• From your last job what gave you positive energy?
  • If you woke up tomorrow and you had the perfect job, what would it look like?

The Strong Interest Inventory:

The Strong Interest Inventory (SII) is an interest inventory used in career assessment. It has been around for decades and updated regularly which provides a high degree of validity. It is an objective review of your interests/skills and they are matched to certain jobs and career by using the Holland codes that provide insight into your personality and how that applies to a career. The six different personalities are: Social (the people person), Conventional (the organizer), Realistic (the builder), Creative (the artist), Investigative (the researcher) and Enterprising (the entrepreneur). Everyone has all six career personalities, but given your interests, the SII will rank them.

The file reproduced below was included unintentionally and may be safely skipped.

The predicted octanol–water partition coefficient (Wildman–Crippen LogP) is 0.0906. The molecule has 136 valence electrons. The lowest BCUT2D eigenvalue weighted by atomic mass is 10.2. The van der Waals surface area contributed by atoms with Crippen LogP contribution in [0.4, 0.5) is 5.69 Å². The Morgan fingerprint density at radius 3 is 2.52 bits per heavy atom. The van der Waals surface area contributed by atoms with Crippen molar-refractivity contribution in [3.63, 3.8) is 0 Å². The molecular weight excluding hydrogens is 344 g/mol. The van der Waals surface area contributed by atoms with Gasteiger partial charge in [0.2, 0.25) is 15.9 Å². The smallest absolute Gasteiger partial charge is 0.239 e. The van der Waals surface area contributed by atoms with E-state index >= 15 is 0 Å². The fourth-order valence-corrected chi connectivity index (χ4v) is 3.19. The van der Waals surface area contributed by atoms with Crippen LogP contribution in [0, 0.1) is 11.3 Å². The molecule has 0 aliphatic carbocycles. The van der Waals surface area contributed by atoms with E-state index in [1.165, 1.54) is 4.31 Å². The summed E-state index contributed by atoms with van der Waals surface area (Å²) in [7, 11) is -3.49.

In addition, the SII will also suggest specific work that might be a fit. It does this by comparing your answers with other people who are happy in their career roles! Within each career personality “type”, the SII will offer and rank different career opportunities. In addition, the SII can also suggest college training to support it.

Letting go of what is holding you back?